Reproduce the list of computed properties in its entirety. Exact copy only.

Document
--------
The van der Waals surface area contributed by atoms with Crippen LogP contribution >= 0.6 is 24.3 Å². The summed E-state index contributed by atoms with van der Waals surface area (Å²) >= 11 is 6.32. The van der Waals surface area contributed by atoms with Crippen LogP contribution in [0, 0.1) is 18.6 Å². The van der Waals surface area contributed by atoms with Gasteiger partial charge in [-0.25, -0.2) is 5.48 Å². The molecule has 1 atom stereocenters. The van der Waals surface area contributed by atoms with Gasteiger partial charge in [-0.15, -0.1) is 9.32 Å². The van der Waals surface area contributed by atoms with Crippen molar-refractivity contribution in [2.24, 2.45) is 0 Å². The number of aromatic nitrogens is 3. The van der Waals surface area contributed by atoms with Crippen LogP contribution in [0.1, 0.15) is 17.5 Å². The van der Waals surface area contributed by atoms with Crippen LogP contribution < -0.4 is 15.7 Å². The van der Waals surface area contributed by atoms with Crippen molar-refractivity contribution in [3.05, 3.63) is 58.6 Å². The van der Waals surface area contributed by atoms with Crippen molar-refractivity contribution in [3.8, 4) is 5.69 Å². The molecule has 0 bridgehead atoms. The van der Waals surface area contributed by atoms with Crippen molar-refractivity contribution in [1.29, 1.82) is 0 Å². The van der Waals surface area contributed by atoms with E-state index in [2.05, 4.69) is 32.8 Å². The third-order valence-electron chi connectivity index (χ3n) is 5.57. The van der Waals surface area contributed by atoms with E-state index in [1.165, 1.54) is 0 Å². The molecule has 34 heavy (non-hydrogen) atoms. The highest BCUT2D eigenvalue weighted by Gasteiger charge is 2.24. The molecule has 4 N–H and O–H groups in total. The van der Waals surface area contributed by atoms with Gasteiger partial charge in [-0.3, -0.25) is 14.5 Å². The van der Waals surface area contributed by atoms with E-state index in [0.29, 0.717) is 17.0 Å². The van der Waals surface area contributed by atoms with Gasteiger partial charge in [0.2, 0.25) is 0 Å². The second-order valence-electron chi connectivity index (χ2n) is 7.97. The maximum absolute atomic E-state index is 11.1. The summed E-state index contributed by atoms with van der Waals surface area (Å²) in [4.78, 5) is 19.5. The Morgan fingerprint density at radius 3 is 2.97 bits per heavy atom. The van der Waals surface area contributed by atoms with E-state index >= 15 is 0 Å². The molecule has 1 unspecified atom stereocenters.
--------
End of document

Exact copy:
The van der Waals surface area contributed by atoms with Crippen LogP contribution >= 0.6 is 24.3 Å². The summed E-state index contributed by atoms with van der Waals surface area (Å²) >= 11 is 6.32. The van der Waals surface area contributed by atoms with Crippen LogP contribution in [0, 0.1) is 18.6 Å². The van der Waals surface area contributed by atoms with Gasteiger partial charge in [-0.25, -0.2) is 5.48 Å². The molecule has 1 atom stereocenters. The van der Waals surface area contributed by atoms with Gasteiger partial charge in [-0.15, -0.1) is 9.32 Å². The van der Waals surface area contributed by atoms with Crippen molar-refractivity contribution in [2.24, 2.45) is 0 Å². The number of aromatic nitrogens is 3. The van der Waals surface area contributed by atoms with Crippen LogP contribution in [0.1, 0.15) is 17.5 Å². The van der Waals surface area contributed by atoms with Crippen LogP contribution < -0.4 is 15.7 Å². The van der Waals surface area contributed by atoms with Crippen molar-refractivity contribution in [3.05, 3.63) is 58.6 Å². The van der Waals surface area contributed by atoms with Crippen molar-refractivity contribution in [3.8, 4) is 5.69 Å². The molecule has 0 bridgehead atoms. The van der Waals surface area contributed by atoms with Crippen molar-refractivity contribution in [1.29, 1.82) is 0 Å². The van der Waals surface area contributed by atoms with E-state index in [2.05, 4.69) is 32.8 Å². The third-order valence-electron chi connectivity index (χ3n) is 5.57. The van der Waals surface area contributed by atoms with E-state index in [1.165, 1.54) is 0 Å². The molecule has 34 heavy (non-hydrogen) atoms. The highest BCUT2D eigenvalue weighted by Gasteiger charge is 2.24. The molecule has 4 N–H and O–H groups in total. The van der Waals surface area contributed by atoms with Gasteiger partial charge in [-0.3, -0.25) is 14.5 Å². The van der Waals surface area contributed by atoms with E-state index in [0.29, 0.717) is 17.0 Å². The van der Waals surface area contributed by atoms with Gasteiger partial charge in [0.2, 0.25) is 0 Å². The second-order valence-electron chi connectivity index (χ2n) is 7.97. The maximum absolute atomic E-state index is 11.1. The summed E-state index contributed by atoms with van der Waals surface area (Å²) in [4.78, 5) is 19.5. The Morgan fingerprint density at radius 3 is 2.97 bits per heavy atom. The van der Waals surface area contributed by atoms with E-state index >= 15 is 0 Å². The molecule has 1 unspecified atom stereocenters.